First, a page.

M a r k e t N e w s

Egypt, Ethiopia, Sudan sign final contracts on Nile dam studies

Posted on : Wednesday, 21st September 2016

 Egypt, Ethiopia and Sudan have signed the final contracts for the long-awaited technical studies on the impact on downstream countries of a giant dam that Addis Ababa is building, Egypt’s state news agency MENA reported.

The signing that took place in Sudan’s capital Khartoum on Monday was made between French consultancy firms BRL and Artelia, as well as British law firm Corbett, which will carry out studies on the potential impact of Ethiopia's Grand Renaissance Dam on the flow of the Nile.
 
Water and irrigation ministries from the three countries attended the signing ceremony during the 12th session of a tripartite ministerial committee.
 
In a statement obtained by Ahram Online, the Tripartite National Committee (TNC) of Egypt, Ethiopia and Sudan said the meeting "was conducted in a very friendly and warm environment and reflected the cooperation among the three countries and all in attendance expressed their support and appreciation for the efforts exerted by the three countries." 
 
The giant hydroelectric dam project Ethiopia is building has been the source of contention between Cairo and Addis Ababa. Egypt, which relies almost exclusively on the Nile for farming and drinking water, fears the dam would significantly diminish its share of the river's water.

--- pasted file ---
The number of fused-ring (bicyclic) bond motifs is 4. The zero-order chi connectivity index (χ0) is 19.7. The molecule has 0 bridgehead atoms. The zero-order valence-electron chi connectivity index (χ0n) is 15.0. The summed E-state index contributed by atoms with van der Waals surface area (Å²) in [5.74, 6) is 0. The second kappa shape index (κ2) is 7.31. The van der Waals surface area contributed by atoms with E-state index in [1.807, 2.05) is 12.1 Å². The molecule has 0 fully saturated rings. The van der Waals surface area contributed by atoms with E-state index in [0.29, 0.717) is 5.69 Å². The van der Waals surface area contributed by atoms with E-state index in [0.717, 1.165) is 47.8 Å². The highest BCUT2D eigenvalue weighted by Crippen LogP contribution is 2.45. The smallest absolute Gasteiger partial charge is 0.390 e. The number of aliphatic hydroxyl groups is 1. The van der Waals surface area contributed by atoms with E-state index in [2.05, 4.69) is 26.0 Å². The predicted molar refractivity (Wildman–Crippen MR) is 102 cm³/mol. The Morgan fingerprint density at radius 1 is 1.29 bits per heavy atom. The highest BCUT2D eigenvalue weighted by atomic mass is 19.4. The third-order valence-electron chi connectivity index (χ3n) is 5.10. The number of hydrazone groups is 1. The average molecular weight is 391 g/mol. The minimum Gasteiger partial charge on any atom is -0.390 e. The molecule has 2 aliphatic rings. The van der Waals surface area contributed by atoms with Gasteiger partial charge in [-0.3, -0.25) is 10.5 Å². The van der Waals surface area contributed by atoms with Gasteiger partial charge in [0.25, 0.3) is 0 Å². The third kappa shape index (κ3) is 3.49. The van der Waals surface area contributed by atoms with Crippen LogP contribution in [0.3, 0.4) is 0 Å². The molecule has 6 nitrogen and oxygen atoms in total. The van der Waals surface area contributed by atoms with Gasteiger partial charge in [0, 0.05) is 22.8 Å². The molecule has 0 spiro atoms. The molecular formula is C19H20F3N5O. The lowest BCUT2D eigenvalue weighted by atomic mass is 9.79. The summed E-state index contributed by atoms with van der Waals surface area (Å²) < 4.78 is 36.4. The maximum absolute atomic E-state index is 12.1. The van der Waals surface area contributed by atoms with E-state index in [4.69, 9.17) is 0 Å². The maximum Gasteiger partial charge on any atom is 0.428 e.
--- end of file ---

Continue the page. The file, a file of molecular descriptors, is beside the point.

The studies the French firms will conduct will include the modeling of water and hydroelectric resources as well as an assessment of the cross-border environmental, social and economic impact of the mega project and will take 11 months, Egypt’s Water Resources Minister Mohamed Abdel Aty said.
 
The studies were earlier carried out on the recommendation of a panel of "international experts" on the Grand Renaissance Dam.
 
The Egyptian minister hailed Tuesday’s contracts as “historic,” adding that Cairo aims to cooperate with Sudan and Ethiopia to achieve “development in the three countries and reduce wastage of electric power,” according to MENA.
 
“We have faced significant challenges and managed to overcome them by making an effort and offering flexibility,” the minister said during his speech, in reference to the long delay of sealing the contracts. 
 
The final signing of the contract came following a series of delays, the latest earlier in September, over "outstanding issues between the French consultancy firms [BRL and Artelia] conducting the technical studies and the legal firm's [UK's Corbett&Co] wording of the contracts."
 
A cooperation agreement of principles was signed in March 2015 between the three countries that includes giving priority to downstream countries for electricity generated by the dam and providing compensation for damages.
 
Signatories to the agreement pledged to protect the interests of downstream countries when the dam's reservoir is filled.
 
Ethiopia began diverting the Blue Nile in May 2013 to build the 6,000 MW dam that has a capacity of 74 billion cubic metres and will be Africa's largest when completed in 2017. 
 
In several rounds of talks, Ethiopia has maintained the project -- which is 70% complete -- will have no effect on Sudan and Egypt and should benefit all sides.

Source : english.ahram.org.eg
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